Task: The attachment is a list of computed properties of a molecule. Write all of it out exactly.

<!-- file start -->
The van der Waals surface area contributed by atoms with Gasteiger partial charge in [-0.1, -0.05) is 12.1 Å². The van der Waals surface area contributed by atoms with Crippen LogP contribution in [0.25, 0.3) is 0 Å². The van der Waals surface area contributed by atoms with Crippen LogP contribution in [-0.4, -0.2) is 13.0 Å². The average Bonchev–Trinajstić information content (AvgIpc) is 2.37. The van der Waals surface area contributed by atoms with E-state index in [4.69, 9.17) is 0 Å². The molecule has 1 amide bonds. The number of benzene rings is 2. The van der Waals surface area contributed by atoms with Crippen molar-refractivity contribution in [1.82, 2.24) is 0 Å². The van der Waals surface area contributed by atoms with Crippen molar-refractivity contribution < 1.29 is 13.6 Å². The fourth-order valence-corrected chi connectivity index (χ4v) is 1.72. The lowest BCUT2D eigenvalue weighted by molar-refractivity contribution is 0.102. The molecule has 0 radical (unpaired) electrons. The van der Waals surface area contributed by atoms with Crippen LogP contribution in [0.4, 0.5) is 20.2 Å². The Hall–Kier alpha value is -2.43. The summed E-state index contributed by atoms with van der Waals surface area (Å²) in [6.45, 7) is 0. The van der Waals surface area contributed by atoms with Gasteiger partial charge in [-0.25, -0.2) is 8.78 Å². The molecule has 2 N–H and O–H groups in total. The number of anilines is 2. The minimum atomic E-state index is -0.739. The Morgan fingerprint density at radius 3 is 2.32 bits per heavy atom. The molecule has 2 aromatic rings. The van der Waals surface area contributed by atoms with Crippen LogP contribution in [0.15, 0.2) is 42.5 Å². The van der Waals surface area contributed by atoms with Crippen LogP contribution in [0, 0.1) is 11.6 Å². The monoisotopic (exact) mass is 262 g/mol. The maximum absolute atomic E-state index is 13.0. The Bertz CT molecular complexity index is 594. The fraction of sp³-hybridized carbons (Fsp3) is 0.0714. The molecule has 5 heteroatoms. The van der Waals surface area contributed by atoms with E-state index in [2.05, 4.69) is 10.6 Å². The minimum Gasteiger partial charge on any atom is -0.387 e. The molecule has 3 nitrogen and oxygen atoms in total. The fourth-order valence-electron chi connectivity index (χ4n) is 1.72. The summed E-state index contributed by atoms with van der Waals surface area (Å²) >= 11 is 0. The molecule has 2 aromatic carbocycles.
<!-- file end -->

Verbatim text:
The van der Waals surface area contributed by atoms with Gasteiger partial charge in [-0.1, -0.05) is 12.1 Å². The van der Waals surface area contributed by atoms with Crippen LogP contribution in [0.25, 0.3) is 0 Å². The van der Waals surface area contributed by atoms with Crippen LogP contribution in [-0.4, -0.2) is 13.0 Å². The average Bonchev–Trinajstić information content (AvgIpc) is 2.37. The van der Waals surface area contributed by atoms with E-state index in [4.69, 9.17) is 0 Å². The molecule has 1 amide bonds. The number of benzene rings is 2. The van der Waals surface area contributed by atoms with Crippen molar-refractivity contribution in [1.82, 2.24) is 0 Å². The van der Waals surface area contributed by atoms with Crippen molar-refractivity contribution < 1.29 is 13.6 Å². The fourth-order valence-corrected chi connectivity index (χ4v) is 1.72. The lowest BCUT2D eigenvalue weighted by molar-refractivity contribution is 0.102. The molecule has 0 radical (unpaired) electrons. The van der Waals surface area contributed by atoms with Crippen LogP contribution in [0.4, 0.5) is 20.2 Å². The Hall–Kier alpha value is -2.43. The summed E-state index contributed by atoms with van der Waals surface area (Å²) in [6.45, 7) is 0. The van der Waals surface area contributed by atoms with Gasteiger partial charge in [-0.25, -0.2) is 8.78 Å². The molecule has 2 N–H and O–H groups in total. The number of anilines is 2. The minimum atomic E-state index is -0.739. The Morgan fingerprint density at radius 3 is 2.32 bits per heavy atom. The molecule has 2 aromatic rings. The van der Waals surface area contributed by atoms with Crippen LogP contribution in [0.15, 0.2) is 42.5 Å². The van der Waals surface area contributed by atoms with Crippen LogP contribution in [0, 0.1) is 11.6 Å². The monoisotopic (exact) mass is 262 g/mol. The maximum absolute atomic E-state index is 13.0. The Bertz CT molecular complexity index is 594. The fraction of sp³-hybridized carbons (Fsp3) is 0.0714. The molecule has 5 heteroatoms. The van der Waals surface area contributed by atoms with E-state index in [2.05, 4.69) is 10.6 Å². The minimum Gasteiger partial charge on any atom is -0.387 e. The molecule has 3 nitrogen and oxygen atoms in total. The fourth-order valence-electron chi connectivity index (χ4n) is 1.72. The summed E-state index contributed by atoms with van der Waals surface area (Å²) >= 11 is 0. The molecule has 2 aromatic carbocycles.